Registration, Evaluation, Authorisation and Restriction of Chemicals (REACh)


UK REACh and the EU REACh regulations operate independently from each other. Companies that are supplying and purchasing substances, mixtures, or articles to and from the EU/EEA/Northern Ireland and Great Britain (England, Scotland, and Wales) will need to ensure that the relevant duties are met under both pieces of legislation.


UK REACh applies to most chemical substances; those used in industrial processes and daily life, for example in cleaning products, paints, as well as in articles such as clothes, furniture, and electrical appliances. The burden of proof rests with companies under which there are 3 main types of duty holder:

Manufacturers: produce or extract a substance either through chemical synthesis, smelting or extraction. They are required to hold a valid registration for these substances under REACh.


Importers: bring chemical substances into GB from either the EU/EEA or NI or from the rest of the world. They have responsibilities to hold registrations for these substances unless their non-GB suppliers, where applicable, have appointed an Only Representative to take on the duties on behalf of the GB importers.


Downstream users: are companies or individual workers who directly handle chemical substances during their business activities and are not themselves the GB-based manufacturer or importer of the substances. Some businesses who were classed as downstream users under EU REACh may find that they are classed as importers under UK REACh if they are sourcing substances directly from the EU/EEA. This will mean they may have new registration responsibilities.


Businesses that manufacture or import (from outside GB) 1 tonne or more of any given substance each year are responsible for collecting information on its properties and uses and ‘registering’ that substance with ‘The Agency’ which is the Health and Safety Executive (HSE). Registration applies to substances on their own, substances in mixtures (formulated products) and in certain limited cases to substances in articles. Chemical substances that are already regulated by other legislation such as medicines, or radioactive substances are partially or completely exempted from REACh requirements.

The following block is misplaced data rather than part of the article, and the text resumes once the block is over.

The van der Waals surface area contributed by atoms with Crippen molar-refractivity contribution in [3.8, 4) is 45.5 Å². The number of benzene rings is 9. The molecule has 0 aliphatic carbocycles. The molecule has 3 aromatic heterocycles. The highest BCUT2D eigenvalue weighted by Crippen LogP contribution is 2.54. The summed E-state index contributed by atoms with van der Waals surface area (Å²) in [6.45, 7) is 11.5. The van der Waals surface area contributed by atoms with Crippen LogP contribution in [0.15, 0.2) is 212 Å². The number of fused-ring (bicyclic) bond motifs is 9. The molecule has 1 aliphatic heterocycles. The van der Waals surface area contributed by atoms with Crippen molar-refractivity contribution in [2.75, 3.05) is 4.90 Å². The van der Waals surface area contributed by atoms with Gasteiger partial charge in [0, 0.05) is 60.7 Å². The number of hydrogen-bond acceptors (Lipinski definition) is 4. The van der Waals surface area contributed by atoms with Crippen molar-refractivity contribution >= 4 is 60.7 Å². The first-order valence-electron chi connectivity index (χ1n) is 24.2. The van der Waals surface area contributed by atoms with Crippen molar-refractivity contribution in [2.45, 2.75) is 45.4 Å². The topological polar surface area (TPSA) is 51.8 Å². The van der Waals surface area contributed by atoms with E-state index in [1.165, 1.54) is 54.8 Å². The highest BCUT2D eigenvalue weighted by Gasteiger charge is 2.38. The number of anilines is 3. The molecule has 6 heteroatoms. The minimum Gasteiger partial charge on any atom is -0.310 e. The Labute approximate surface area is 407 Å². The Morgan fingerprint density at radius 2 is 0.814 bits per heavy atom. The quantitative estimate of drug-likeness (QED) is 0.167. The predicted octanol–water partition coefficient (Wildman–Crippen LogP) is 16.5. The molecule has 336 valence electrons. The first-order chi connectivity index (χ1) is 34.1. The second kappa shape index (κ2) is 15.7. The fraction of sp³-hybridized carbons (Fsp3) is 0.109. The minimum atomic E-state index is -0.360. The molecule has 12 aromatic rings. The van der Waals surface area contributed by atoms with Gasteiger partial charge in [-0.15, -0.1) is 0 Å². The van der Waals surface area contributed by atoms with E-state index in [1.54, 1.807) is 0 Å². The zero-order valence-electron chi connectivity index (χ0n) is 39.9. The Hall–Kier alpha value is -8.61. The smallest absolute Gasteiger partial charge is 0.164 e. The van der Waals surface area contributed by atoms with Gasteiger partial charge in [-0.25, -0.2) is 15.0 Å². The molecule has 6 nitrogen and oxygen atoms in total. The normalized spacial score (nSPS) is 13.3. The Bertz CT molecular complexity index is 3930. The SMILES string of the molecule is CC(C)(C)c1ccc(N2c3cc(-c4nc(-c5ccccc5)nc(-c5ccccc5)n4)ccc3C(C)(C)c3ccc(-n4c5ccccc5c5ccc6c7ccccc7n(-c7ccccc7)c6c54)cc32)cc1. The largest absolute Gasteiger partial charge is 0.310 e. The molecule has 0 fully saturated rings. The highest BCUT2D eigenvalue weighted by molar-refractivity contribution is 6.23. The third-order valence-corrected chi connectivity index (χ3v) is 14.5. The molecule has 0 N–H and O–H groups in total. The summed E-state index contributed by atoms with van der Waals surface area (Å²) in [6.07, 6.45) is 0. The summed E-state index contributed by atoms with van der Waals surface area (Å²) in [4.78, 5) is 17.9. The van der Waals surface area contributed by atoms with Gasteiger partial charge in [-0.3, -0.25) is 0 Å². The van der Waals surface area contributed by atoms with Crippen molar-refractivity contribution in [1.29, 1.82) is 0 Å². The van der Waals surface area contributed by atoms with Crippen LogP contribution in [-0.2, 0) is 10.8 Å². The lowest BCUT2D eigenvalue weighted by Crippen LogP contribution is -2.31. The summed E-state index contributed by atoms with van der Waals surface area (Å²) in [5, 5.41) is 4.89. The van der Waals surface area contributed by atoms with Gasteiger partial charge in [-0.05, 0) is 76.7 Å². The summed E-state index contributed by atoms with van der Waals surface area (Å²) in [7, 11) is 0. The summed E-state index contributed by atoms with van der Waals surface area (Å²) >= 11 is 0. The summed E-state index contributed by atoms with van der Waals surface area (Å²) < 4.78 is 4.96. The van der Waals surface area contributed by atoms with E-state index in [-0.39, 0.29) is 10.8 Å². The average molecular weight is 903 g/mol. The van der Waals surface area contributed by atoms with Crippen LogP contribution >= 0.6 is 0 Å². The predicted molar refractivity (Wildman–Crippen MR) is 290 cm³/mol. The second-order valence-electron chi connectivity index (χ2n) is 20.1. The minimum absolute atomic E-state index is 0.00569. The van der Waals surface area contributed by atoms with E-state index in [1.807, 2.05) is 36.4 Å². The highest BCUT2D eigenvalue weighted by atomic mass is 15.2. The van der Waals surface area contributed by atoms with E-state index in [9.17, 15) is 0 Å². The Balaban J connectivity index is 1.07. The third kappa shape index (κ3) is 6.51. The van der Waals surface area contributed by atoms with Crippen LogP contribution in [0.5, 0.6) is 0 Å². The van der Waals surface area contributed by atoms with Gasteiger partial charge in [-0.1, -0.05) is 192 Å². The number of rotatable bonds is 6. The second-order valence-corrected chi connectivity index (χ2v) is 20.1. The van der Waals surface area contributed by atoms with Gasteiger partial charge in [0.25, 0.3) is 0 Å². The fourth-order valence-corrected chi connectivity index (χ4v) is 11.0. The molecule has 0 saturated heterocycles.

For certain substances, their risk to human health or the environment may be significant enough to warrant removal from the supply chain. If Socio-Economic argument derives a benefit in continued supply whilst alternatives are sourced, the substance could become subject to Authorisation i.e., only used by end-users/operators in the manner described in their individual and approved application.

For other substances, their risk to human health or the environment may not warrant total withdrawal from the supply chain, but risks may be more prevalent for certain groups e.g., children’s development. Here a restriction will be placed upon the supply chain to eliminate the risk to a distinct group. For example, a substance may remain permitted for use in an industrial product but will not be permitted in childcare articles and toys.

Companies must be able to demonstrate how the substance can be used safely and they must communicate the risk management measures to the users.



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Last Updated: 09/11/2021
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